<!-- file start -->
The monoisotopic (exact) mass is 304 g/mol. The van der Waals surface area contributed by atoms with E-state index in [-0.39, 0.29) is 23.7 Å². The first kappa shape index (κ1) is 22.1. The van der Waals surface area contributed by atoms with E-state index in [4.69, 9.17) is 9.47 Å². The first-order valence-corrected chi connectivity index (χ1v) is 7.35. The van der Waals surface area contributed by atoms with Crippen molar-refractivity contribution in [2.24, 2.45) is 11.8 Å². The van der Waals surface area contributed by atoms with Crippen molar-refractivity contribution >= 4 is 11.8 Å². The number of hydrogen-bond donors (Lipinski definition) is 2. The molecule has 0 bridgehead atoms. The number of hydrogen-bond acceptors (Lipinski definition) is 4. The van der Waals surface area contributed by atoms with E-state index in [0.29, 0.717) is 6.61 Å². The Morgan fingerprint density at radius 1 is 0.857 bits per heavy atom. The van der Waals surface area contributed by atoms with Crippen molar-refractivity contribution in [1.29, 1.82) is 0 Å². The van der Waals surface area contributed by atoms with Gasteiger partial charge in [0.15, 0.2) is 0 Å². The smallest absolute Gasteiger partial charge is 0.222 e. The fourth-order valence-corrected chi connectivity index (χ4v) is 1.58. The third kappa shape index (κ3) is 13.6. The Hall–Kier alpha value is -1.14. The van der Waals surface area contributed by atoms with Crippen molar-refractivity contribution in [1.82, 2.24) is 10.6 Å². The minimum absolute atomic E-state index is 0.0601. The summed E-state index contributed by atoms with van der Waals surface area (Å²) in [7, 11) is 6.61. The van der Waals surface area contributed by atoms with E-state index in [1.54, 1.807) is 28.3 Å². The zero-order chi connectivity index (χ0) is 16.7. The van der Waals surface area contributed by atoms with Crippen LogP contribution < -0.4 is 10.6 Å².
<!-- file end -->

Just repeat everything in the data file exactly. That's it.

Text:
The monoisotopic (exact) mass is 304 g/mol. The van der Waals surface area contributed by atoms with E-state index in [-0.39, 0.29) is 23.7 Å². The first kappa shape index (κ1) is 22.1. The van der Waals surface area contributed by atoms with E-state index in [4.69, 9.17) is 9.47 Å². The first-order valence-corrected chi connectivity index (χ1v) is 7.35. The van der Waals surface area contributed by atoms with Crippen molar-refractivity contribution in [2.24, 2.45) is 11.8 Å². The van der Waals surface area contributed by atoms with Crippen molar-refractivity contribution >= 4 is 11.8 Å². The number of hydrogen-bond donors (Lipinski definition) is 2. The molecule has 0 bridgehead atoms. The number of hydrogen-bond acceptors (Lipinski definition) is 4. The van der Waals surface area contributed by atoms with E-state index in [0.29, 0.717) is 6.61 Å². The Morgan fingerprint density at radius 1 is 0.857 bits per heavy atom. The van der Waals surface area contributed by atoms with Crippen molar-refractivity contribution in [1.29, 1.82) is 0 Å². The van der Waals surface area contributed by atoms with Gasteiger partial charge in [0.15, 0.2) is 0 Å². The smallest absolute Gasteiger partial charge is 0.222 e. The fourth-order valence-corrected chi connectivity index (χ4v) is 1.58. The third kappa shape index (κ3) is 13.6. The Hall–Kier alpha value is -1.14. The van der Waals surface area contributed by atoms with Crippen molar-refractivity contribution in [1.82, 2.24) is 10.6 Å². The minimum absolute atomic E-state index is 0.0601. The summed E-state index contributed by atoms with van der Waals surface area (Å²) in [7, 11) is 6.61. The van der Waals surface area contributed by atoms with E-state index in [1.54, 1.807) is 28.3 Å². The zero-order chi connectivity index (χ0) is 16.7. The van der Waals surface area contributed by atoms with Crippen LogP contribution < -0.4 is 10.6 Å².